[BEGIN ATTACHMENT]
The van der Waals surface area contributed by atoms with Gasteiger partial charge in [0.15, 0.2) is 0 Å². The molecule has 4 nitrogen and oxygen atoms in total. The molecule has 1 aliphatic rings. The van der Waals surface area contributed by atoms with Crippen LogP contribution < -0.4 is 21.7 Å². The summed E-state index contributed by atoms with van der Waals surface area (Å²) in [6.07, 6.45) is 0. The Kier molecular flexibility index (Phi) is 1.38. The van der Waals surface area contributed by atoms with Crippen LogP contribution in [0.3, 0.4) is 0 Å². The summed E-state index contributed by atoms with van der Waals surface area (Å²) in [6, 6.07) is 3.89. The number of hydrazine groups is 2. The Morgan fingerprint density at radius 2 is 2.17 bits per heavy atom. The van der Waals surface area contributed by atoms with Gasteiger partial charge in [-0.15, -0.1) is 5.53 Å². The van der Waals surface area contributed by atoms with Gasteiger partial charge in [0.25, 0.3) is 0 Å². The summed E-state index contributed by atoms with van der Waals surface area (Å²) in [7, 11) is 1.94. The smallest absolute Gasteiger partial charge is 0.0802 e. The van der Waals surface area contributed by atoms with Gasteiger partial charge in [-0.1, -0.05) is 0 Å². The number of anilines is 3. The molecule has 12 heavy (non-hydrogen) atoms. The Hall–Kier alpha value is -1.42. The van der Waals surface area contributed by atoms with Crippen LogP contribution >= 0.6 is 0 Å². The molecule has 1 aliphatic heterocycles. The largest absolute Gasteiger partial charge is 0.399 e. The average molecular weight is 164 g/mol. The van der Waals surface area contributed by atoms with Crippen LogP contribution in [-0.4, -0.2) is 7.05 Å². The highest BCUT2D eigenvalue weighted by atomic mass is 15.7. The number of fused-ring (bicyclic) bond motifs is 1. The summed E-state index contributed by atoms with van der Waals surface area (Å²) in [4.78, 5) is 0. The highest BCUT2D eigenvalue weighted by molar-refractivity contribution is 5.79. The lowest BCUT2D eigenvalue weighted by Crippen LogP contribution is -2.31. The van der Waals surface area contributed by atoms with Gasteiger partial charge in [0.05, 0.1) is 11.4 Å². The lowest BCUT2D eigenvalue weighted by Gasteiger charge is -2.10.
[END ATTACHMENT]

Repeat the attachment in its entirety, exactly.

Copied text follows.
The van der Waals surface area contributed by atoms with Gasteiger partial charge in [0.15, 0.2) is 0 Å². The molecule has 4 nitrogen and oxygen atoms in total. The molecule has 1 aliphatic rings. The van der Waals surface area contributed by atoms with Crippen LogP contribution < -0.4 is 21.7 Å². The summed E-state index contributed by atoms with van der Waals surface area (Å²) in [6.07, 6.45) is 0. The Kier molecular flexibility index (Phi) is 1.38. The van der Waals surface area contributed by atoms with Crippen LogP contribution in [0.3, 0.4) is 0 Å². The summed E-state index contributed by atoms with van der Waals surface area (Å²) in [6, 6.07) is 3.89. The number of hydrazine groups is 2. The Morgan fingerprint density at radius 2 is 2.17 bits per heavy atom. The van der Waals surface area contributed by atoms with Gasteiger partial charge in [-0.15, -0.1) is 5.53 Å². The van der Waals surface area contributed by atoms with Gasteiger partial charge in [0.25, 0.3) is 0 Å². The summed E-state index contributed by atoms with van der Waals surface area (Å²) in [7, 11) is 1.94. The smallest absolute Gasteiger partial charge is 0.0802 e. The van der Waals surface area contributed by atoms with Gasteiger partial charge in [-0.1, -0.05) is 0 Å². The number of anilines is 3. The molecule has 12 heavy (non-hydrogen) atoms. The Hall–Kier alpha value is -1.42. The van der Waals surface area contributed by atoms with Crippen LogP contribution >= 0.6 is 0 Å². The molecule has 1 aliphatic heterocycles. The largest absolute Gasteiger partial charge is 0.399 e. The average molecular weight is 164 g/mol. The van der Waals surface area contributed by atoms with Crippen LogP contribution in [-0.4, -0.2) is 7.05 Å². The highest BCUT2D eigenvalue weighted by atomic mass is 15.7. The number of fused-ring (bicyclic) bond motifs is 1. The summed E-state index contributed by atoms with van der Waals surface area (Å²) in [4.78, 5) is 0. The highest BCUT2D eigenvalue weighted by molar-refractivity contribution is 5.79. The lowest BCUT2D eigenvalue weighted by Crippen LogP contribution is -2.31. The van der Waals surface area contributed by atoms with Gasteiger partial charge in [0.05, 0.1) is 11.4 Å². The lowest BCUT2D eigenvalue weighted by Gasteiger charge is -2.10.